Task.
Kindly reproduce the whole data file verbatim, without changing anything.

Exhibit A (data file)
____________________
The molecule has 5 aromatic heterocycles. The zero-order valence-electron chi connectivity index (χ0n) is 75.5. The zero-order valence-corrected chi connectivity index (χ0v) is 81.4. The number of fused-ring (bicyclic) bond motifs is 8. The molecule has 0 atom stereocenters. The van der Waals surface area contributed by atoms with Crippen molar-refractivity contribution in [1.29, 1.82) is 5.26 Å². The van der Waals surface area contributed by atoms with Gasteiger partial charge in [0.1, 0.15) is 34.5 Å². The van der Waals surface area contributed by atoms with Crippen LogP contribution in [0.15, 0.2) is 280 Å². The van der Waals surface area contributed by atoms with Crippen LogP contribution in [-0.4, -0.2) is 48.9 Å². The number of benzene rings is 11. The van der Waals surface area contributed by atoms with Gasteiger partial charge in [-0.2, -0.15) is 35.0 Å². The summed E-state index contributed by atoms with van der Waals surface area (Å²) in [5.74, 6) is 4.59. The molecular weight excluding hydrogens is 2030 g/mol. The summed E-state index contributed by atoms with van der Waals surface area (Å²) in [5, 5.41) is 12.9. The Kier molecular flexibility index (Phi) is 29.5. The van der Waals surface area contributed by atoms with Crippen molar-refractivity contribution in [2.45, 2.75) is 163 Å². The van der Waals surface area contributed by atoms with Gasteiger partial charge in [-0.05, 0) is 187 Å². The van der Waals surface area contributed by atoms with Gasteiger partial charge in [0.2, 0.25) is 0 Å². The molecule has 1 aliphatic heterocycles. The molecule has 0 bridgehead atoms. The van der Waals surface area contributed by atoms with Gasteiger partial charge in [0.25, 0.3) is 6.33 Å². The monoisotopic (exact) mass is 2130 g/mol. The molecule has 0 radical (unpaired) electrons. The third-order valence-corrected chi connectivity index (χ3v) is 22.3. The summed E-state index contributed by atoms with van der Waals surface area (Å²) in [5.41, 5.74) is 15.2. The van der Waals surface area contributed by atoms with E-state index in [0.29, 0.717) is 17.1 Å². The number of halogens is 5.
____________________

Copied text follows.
The molecule has 5 aromatic heterocycles. The zero-order valence-electron chi connectivity index (χ0n) is 75.5. The zero-order valence-corrected chi connectivity index (χ0v) is 81.4. The number of fused-ring (bicyclic) bond motifs is 8. The molecule has 0 atom stereocenters. The van der Waals surface area contributed by atoms with Crippen molar-refractivity contribution in [1.29, 1.82) is 5.26 Å². The van der Waals surface area contributed by atoms with Gasteiger partial charge in [0.1, 0.15) is 34.5 Å². The van der Waals surface area contributed by atoms with Crippen LogP contribution in [0.15, 0.2) is 280 Å². The van der Waals surface area contributed by atoms with Crippen LogP contribution in [-0.4, -0.2) is 48.9 Å². The number of benzene rings is 11. The van der Waals surface area contributed by atoms with Gasteiger partial charge in [-0.2, -0.15) is 35.0 Å². The summed E-state index contributed by atoms with van der Waals surface area (Å²) in [5.74, 6) is 4.59. The molecular weight excluding hydrogens is 2030 g/mol. The summed E-state index contributed by atoms with van der Waals surface area (Å²) in [5, 5.41) is 12.9. The Kier molecular flexibility index (Phi) is 29.5. The van der Waals surface area contributed by atoms with Crippen molar-refractivity contribution in [2.45, 2.75) is 163 Å². The van der Waals surface area contributed by atoms with Gasteiger partial charge in [-0.05, 0) is 187 Å². The van der Waals surface area contributed by atoms with Gasteiger partial charge in [0.2, 0.25) is 0 Å². The molecule has 1 aliphatic heterocycles. The molecule has 0 bridgehead atoms. The van der Waals surface area contributed by atoms with Gasteiger partial charge in [0.25, 0.3) is 6.33 Å². The monoisotopic (exact) mass is 2130 g/mol. The molecule has 0 radical (unpaired) electrons. The third-order valence-corrected chi connectivity index (χ3v) is 22.3. The summed E-state index contributed by atoms with van der Waals surface area (Å²) in [5.41, 5.74) is 15.2. The van der Waals surface area contributed by atoms with E-state index in [0.29, 0.717) is 17.1 Å². The number of halogens is 5.